We’re coming back from Croatia today, so here, at long last, is a post on Ugrešić.
In an interview with James Marcus, Dubravka Ugrešić said The Ministry of Pain “is all about language.” Ugrešić uses language as a metonym for culture to express the complexity of Tanja Lucić’s identity in terms of her relationship with her homeland, Yugoslavia, and her language, Serbo-Croatian, “a subject that officially no longer existed.”
Tanja is a well-educated and hyper-articulate professor of Serbo-Croatian living in self-imposed exile in Amsterdam. She has difficulty processing who she is in the aftermath of the Yugoslav Wars, and because she is a professor of language and literature, she is able to articulate her experience best in the context of her language. Tanja experiences a kind of “linguistic schizophrenia” where “[t]here were times I felt like a student of Croatian as a foreign language” and she experiences her “native language as alien.” She is trapped in a no-man’s land between her native language, Serbo-Croatian, and the newly defined Croatian, unable to express herself fully in either. Language, which is the comfort of any writer or student of literature, has become her torment, and because this is a first person narrative, the reader is painfully aware of Tanja’s inability to define herself.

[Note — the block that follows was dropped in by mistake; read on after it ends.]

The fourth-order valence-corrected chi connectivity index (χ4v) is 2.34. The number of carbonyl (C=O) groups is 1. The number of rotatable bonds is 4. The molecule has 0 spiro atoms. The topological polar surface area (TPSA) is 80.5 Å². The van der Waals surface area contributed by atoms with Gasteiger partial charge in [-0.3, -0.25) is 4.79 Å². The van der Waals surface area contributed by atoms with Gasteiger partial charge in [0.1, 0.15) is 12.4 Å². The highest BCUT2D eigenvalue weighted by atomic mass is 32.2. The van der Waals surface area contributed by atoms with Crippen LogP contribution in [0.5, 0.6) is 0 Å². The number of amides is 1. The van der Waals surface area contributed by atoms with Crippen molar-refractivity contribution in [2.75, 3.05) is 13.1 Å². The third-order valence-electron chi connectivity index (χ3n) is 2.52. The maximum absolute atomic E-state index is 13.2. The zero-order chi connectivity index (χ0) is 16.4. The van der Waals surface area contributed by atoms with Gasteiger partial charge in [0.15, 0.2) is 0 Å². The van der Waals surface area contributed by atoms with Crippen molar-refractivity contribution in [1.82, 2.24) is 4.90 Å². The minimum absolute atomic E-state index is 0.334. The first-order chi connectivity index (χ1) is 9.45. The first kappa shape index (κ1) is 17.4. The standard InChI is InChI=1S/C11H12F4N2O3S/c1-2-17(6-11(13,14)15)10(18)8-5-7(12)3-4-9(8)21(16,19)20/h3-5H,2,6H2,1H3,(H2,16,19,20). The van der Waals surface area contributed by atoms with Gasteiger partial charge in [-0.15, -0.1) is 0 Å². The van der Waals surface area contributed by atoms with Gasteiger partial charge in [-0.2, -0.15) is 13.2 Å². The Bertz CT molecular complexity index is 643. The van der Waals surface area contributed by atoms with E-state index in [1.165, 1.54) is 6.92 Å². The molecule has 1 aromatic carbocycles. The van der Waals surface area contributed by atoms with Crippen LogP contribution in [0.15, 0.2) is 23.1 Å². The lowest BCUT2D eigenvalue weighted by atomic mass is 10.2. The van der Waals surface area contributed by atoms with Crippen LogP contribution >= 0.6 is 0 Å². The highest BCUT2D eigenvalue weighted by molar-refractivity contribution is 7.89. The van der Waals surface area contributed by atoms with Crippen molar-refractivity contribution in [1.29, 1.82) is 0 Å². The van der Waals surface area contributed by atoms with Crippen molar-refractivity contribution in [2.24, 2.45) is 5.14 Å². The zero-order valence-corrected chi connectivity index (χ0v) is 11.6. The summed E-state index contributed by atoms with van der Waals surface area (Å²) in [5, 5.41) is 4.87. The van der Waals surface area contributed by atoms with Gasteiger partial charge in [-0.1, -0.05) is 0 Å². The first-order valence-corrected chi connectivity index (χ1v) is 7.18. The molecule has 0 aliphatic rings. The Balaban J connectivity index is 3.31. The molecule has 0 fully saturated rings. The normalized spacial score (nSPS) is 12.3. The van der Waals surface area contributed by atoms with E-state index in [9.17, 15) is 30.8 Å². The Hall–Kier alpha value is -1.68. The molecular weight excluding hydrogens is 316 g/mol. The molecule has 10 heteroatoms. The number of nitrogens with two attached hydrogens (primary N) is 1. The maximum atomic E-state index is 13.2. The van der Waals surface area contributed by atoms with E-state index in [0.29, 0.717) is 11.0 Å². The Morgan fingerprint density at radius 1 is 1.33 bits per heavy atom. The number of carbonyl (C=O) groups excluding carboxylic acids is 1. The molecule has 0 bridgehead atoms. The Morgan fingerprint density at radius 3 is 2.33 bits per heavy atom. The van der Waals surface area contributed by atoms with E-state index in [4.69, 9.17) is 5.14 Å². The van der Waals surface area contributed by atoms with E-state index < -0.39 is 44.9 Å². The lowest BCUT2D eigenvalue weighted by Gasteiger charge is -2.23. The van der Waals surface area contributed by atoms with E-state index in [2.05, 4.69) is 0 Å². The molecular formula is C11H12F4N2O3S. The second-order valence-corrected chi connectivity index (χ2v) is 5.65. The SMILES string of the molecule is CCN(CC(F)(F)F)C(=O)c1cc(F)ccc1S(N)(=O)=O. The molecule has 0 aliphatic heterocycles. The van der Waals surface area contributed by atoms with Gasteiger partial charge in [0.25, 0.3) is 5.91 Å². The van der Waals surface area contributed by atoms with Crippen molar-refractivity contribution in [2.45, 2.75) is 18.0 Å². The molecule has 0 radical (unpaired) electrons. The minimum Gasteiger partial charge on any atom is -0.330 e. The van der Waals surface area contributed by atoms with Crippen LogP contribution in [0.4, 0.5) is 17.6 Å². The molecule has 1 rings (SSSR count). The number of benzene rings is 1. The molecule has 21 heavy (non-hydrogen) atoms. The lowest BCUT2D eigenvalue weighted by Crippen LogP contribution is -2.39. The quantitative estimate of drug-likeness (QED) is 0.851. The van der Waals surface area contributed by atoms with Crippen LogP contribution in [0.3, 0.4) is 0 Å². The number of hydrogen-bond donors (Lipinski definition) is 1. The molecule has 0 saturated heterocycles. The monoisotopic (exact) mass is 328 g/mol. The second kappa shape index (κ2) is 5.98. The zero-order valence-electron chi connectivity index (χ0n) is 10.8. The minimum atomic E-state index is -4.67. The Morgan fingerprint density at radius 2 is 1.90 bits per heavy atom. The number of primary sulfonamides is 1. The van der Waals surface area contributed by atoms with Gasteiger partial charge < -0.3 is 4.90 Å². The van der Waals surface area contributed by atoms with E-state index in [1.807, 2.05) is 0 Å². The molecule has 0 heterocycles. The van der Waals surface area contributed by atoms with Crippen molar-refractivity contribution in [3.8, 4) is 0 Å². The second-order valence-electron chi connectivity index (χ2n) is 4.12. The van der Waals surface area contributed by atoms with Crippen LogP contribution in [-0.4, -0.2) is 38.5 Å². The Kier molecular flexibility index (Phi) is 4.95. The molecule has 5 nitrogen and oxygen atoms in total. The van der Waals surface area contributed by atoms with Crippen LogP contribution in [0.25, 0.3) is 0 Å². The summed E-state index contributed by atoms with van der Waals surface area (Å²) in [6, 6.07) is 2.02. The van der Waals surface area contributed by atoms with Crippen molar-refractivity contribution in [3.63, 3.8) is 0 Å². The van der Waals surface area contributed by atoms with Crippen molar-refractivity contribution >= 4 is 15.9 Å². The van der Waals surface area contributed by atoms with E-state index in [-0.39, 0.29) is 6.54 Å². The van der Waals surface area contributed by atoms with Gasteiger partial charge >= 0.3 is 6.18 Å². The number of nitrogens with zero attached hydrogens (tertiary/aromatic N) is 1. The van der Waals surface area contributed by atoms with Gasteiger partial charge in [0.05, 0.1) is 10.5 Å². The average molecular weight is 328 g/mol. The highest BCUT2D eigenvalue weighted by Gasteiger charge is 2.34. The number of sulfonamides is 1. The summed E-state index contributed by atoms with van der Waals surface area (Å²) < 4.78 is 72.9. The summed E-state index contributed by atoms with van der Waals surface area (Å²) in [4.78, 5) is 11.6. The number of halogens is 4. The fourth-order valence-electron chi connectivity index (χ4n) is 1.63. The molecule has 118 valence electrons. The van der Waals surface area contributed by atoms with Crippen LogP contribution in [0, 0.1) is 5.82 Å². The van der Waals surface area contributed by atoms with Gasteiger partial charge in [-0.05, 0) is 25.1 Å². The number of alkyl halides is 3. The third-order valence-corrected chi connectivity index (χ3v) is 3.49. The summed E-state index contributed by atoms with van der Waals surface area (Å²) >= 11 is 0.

Tanja has lived in Berlin and Amsterdam and her husband is in Japan, but all of these places are temporary. She knows that because she cannot return permanently to Zagreb, she has no home anymore. Her identity belongs to a country, and a language, that has been divided like a schizophrenic mind. This foreignness of Tanja’s own language mimics the feelings she is having as a displaced person—a refugee. Because she comes from a country that no longer exists, she is unmoored and must create a new cultural identity for herself. “I sometimes feel that here, surrounded by Dutch and communicating in English, I am learning my native language from scratch.” She must also create her identity from scratch away from a home that was irrevocably changed.